How to Fix Love Actually

Love ActuallyI demand a new edit!

Since 2003, Love Actually has become almost a part of the holiday season. It is on TV, the DVDs are on sale. Some people love it, some people don’t; for me, I always have viewed it as a beautiful mess.

What I mean by that is that I see the well-intentioned heart under the surface, but there is a lot of embarrassing junk covering it up. You know what I mean, the stuff you throw away that you hope not even the garbage man sees.

The film also makes me sad, because it is a slipup of a writer I actually enjoy most of the time (and it could be argued should have known better). While in the movie world he is known mainly for romantic-comedies (Four Weddings and a Funeral, Notting Hill, and Bridget Jones), in my opinion his genius has always thrived in television. Richard Curtis is the man who gave us Black Adder, Mr. Bean, The Vicar of Dibley and probably one of the greatest Doctor Who episodes of all time (“Vincent and the Doctor”). If you don’t know what I am referring to here, check them out pronto!

But here is the kicker, while most movies after they are completed are what they are and we have to accept it, there is so much going on in Love Actually that a little correcting doesn’t feel impossible.

It would be like going to a barber but for films. A snip here, a snip there and suddenly we have a film that maybe the whole family can enjoy. Granted, some of my hopes are beyond the skills of the editor (unless we are lucky and there are deleted scenes out there), but quite a few of these could be done almost easily, all it would take are a pair of sharp scissors. I will even put a Christmas bow on them if it helps. Continue reading

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Why This Writer Feels Guilty For Loving SHERLOCK

Let me say this off the bat– SHERLOCK is one of the best written TV series I have ever had the pleasure to watch.

I love all the twists and turns and surprises in each episode. I think the actors are great in their parts and I look forward to each new episode. I’ve already seen two of the three new episodes of season two, and it is even better than the first season. As a fan, I hope the series goes on for another 10 years.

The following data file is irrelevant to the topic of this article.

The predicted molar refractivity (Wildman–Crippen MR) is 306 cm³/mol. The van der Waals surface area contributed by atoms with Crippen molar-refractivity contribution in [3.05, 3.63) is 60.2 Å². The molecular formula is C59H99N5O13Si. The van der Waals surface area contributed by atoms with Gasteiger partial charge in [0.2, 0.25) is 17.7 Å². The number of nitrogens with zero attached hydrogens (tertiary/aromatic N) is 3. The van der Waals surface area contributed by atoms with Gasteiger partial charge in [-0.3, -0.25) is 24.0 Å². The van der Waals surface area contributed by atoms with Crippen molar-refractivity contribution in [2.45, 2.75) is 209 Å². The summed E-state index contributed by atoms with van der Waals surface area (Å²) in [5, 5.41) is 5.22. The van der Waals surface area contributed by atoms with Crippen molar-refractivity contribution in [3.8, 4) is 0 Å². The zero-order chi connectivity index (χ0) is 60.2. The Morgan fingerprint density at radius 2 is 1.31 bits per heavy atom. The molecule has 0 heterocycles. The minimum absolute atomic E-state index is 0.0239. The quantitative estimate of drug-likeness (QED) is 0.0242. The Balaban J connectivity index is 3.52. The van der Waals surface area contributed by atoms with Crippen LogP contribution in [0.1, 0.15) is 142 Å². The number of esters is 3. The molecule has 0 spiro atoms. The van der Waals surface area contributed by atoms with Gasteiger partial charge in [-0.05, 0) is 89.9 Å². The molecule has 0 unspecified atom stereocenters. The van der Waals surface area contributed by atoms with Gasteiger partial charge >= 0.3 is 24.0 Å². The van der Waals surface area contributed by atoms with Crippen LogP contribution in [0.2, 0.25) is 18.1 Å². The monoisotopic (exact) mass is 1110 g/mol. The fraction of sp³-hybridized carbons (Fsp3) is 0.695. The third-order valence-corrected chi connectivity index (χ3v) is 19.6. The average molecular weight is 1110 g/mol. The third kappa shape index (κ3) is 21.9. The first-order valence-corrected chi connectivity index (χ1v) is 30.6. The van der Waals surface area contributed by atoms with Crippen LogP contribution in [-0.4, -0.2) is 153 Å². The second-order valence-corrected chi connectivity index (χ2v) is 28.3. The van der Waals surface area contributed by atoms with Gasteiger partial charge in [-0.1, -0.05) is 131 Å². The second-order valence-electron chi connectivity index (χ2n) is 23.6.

OK, I got that off of my chest.

Now, let me say I feel slight tinges of guilt for loving and supporting the series, because it is not Sir Arthur Conan Doyle’s vision. Oh, they are his characters (the main ones, albeit with cell phones), but they are not his stories, his world, his words, his adventures, his time period. The creators are–to put it bluntly and completely on the table–taking what they want from his stories in piecemeal, and remaking it for their own profit.

Again, I love the series. I want it to go on, but it does set a precedent that makes me a little concerned. Because of this series’ success are we going to see “new versions” of classics all over the place? Is that a good thing? And more importantly, does it give the respect to the original artist that they deserve for their own creation?

Consider this, if SHERLOCK wasn’t such a well-made, well-written series would we be as happy around the enterprise?

If it was crap, I can guarantee you that the Sherlock Holmes fan sites around the world would have risen in protest around it. The fact it is good, helps. So do we say, it is OK to “reinvent” an artist’s creation as long as it is good?  And who defines good? I don’t know about you, but I typically don’t trust TV executives to make that call for me. Continue reading